River morphology

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The terms river morphology and its synonym fluvial geomorphology are used to describe the shapes of river channels and how they change in shape and direction over time. The morphology of a river channel is a function of a number of processes and environmental conditions, including the composition and erodibility of the bed and banks (e.g., sand, clay, bedrock); erosion comes from the power and consistency of the current, and can effect the formation of the river's path. Also, vegetation and the rate of plant growth; the availability of sediment; the size and composition of the sediment moving through the channel; the rate of sediment transport through the channel and the rate of deposition on the floodplain, banks, bars, and bed; and regional aggradation or degradation due to subsidence or uplift. River morphology can also be effected by human interaction, which is a way the river responds to the new element of how the river can change it's course. A river regime is a dynamic equilibrium system, which is a way of classifying rivers into different categories. The four categories of river regimes are Sinuous canali- form rivers, Sinuous point bar rivers, Sinuous braided rivers, and Non-sinuous braided rivers.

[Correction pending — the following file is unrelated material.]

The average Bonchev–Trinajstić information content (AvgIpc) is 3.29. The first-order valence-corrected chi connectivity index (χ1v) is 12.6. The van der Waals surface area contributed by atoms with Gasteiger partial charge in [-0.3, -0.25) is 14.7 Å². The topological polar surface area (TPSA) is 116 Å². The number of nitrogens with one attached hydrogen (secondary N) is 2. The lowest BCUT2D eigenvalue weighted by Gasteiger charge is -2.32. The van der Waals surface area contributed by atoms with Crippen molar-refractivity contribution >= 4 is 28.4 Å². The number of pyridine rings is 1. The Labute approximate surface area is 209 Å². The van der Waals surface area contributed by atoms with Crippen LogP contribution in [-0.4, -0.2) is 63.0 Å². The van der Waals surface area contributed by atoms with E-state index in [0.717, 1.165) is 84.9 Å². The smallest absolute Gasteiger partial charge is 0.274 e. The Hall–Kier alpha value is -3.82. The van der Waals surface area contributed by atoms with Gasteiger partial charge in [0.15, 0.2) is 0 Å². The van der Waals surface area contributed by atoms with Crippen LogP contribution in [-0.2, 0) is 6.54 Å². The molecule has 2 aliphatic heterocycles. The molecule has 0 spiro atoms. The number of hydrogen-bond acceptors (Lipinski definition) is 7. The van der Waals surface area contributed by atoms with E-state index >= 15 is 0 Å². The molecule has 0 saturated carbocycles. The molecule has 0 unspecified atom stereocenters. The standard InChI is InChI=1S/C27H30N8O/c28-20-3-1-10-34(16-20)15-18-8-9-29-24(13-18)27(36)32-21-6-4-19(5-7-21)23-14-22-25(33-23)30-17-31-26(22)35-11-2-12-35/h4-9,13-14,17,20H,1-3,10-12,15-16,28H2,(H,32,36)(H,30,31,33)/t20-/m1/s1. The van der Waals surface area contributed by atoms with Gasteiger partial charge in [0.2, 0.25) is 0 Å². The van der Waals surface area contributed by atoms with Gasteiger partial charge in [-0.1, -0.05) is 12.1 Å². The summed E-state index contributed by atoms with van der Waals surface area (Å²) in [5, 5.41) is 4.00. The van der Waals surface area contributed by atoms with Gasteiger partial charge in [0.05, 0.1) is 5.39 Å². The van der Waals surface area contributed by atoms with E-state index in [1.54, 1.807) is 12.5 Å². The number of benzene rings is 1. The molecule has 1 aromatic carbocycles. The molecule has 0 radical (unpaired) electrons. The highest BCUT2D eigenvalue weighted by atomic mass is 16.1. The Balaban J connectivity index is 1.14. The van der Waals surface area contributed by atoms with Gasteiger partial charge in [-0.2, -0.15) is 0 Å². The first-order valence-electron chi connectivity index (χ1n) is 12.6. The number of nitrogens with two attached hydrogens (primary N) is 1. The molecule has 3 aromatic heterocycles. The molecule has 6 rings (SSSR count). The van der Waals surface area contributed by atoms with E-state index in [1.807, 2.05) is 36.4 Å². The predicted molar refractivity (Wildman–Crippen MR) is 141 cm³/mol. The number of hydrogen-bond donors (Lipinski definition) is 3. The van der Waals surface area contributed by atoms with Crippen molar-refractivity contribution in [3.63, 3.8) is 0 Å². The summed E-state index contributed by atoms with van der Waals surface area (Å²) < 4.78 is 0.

The study of river morphology is accomplished in the field of fluvial geomorphology, the scientific term.

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References[edit]

  • Rosgen, Dave (1996). Applied River Morphology. 2nd ed. (Fort Collins, CO: Wildland Hydrology, publ.) ISBN 978-0-9653289-0-6.
  • Brice J C. Planform properties of meandering rivers [C].River Meandering, Proceedings of the October 24-26, 1983 Rivers '83 Conference, ASCE. New Orleans, Louisi- ana, 1983. 1-15.

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